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DOL withdraws Trump administration letter on driver classification issues

Larger issue is rule that letter relied upon isn’t going into effect until March and may never be implemented

Photo: Jim Allen/FreightWaves

An opinion letter issued in the final days of the Trump administration that sought to clarify some specific issues on classifying independent truck drivers has been withdrawn by the Biden administration. 

The stated reason for the withdrawal by the Department of Labor is that the opinion letter handed down by the DOL’s Wage & Hour Division (WHD) relied on a rule that had not gone into effect, an apparent reference to the broader DOL guidelines released earlier this month on independent contractor classification. That rule is on the clock to go into effect in early March but the expectation is that it will also get yanked by the Biden administration.

The opinion letter on independent truck drivers was one of four the WHD issued just before the inauguration of Joe Biden as president. The action by the DOL in yanking the trucking-related opinion was one of three that was withdrawn. One of the three was posted the same day as the trucking opinion letter; it was not immediately clear when the third letter was posted. 

But notably, two of the four letters posted the same day as the trucking-related letter have not been withdrawn so the trucking-related withdrawal was not part of a sweeping move that reversed rulings across the board. 

“These letters were issued prematurely because they are based on rules that have not gone into effect,” the DOL said in its statement. “These letters may not be relied upon as statements of agency policy as of the date of withdrawal.”

In the opinion letter sent out by WHA administrator Cheryl Stanton and announced to the public Jan. 19, the day before the inauguration, several references were made to the broader DOL rule on independent contractor classification. Stanton cited that rule several times in the opinion letter. However, that rule does not go into effect until March 8.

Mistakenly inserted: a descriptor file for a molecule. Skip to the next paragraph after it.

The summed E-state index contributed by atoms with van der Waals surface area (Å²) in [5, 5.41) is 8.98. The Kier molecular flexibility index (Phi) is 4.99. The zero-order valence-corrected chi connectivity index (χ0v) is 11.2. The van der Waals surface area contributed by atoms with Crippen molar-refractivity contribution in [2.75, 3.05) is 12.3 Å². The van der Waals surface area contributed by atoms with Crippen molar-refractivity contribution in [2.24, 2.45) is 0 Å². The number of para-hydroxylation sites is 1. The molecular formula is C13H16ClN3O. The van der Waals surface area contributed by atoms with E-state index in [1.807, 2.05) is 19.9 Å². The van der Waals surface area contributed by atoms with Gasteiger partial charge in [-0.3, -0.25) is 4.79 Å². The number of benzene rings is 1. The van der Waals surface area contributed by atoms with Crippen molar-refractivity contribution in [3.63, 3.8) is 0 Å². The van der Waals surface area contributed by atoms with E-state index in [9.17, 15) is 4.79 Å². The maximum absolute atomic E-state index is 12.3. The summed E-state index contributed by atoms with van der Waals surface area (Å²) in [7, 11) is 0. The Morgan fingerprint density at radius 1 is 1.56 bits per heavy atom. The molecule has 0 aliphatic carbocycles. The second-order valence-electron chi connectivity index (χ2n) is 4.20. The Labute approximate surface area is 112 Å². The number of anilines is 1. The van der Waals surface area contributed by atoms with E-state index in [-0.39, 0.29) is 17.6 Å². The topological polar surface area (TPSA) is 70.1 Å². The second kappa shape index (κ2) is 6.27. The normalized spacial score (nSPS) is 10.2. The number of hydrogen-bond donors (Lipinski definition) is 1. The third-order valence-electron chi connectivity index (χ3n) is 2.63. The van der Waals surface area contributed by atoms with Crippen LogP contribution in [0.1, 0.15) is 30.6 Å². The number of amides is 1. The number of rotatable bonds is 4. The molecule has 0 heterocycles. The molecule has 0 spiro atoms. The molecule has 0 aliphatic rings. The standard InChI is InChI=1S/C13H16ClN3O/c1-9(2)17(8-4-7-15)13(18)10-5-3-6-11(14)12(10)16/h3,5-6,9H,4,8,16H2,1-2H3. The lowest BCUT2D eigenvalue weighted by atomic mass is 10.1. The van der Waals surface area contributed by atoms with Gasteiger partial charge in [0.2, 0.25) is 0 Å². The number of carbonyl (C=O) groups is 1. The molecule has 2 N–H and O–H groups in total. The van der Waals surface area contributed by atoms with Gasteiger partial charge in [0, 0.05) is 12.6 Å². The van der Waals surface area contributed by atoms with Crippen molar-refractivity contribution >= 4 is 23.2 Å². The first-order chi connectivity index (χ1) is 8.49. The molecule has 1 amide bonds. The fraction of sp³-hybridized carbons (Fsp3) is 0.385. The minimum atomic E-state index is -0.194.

Not only that, but the broader rule itself is viewed as more favorable to allowing an employer to define a worker as an independent contractor rather than an employee. Given that, there is a strong sentiment among attorneys who follow employee classification law that the broader DOL rule was likely to be withdrawn before March 8.

The now-withdrawn letter from Stanton dealt with two specific issues that had been brought to the WHD, though the parties that had sought clarification were not identified by name. 

In one case, a question was raised about whether an independent owner-operator hired by a trucking company who was then forced to comply with certain legal and safety rules would by definition need to be seen as an employee rather than a contractor. 

The second case involved questions of whether an independent owner-operator hired by a 3PL but required to perform several different top-down functions, like drive with the 3PL’s logo or follow designated routes, would be considered employees or independent contractors. 

In both cases, according to the Stanton letter, they would be considered independent contractors, with the guidelines of the new DOL rule cited as a factor in WHD making its determination. But that is the rule that is to go into effect in early March; it isn’t in effect now.

What isn’t clear is whether the decision to put the opinion letters on ice was driven strictly by the fact that the DOL rule was cited before the March 8 formal launch or whether the fact that the rule may be withdrawn anyway was a factor as well. 

Emails to media representatives at DOL were not responded to by publication time. 

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John Kingston

John has an almost 40-year career covering commodities, most of the time at S&P Global Platts. He created the Dated Brent benchmark, now the world’s most important crude oil marker. He was Director of Oil, Director of News, the editor in chief of Platts Oilgram News and the “talking head” for Platts on numerous media outlets, including CNBC, Fox Business and Canada’s BNN. He covered metals before joining Platts and then spent a year running Platts’ metals business as well. He was awarded the International Association of Energy Economics Award for Excellence in Written Journalism in 2015. In 2010, he won two Corporate Achievement Awards from McGraw-Hill, an extremely rare accomplishment, one for steering coverage of the BP Deepwater Horizon disaster and the other for the launch of a public affairs television show, Platts Energy Week.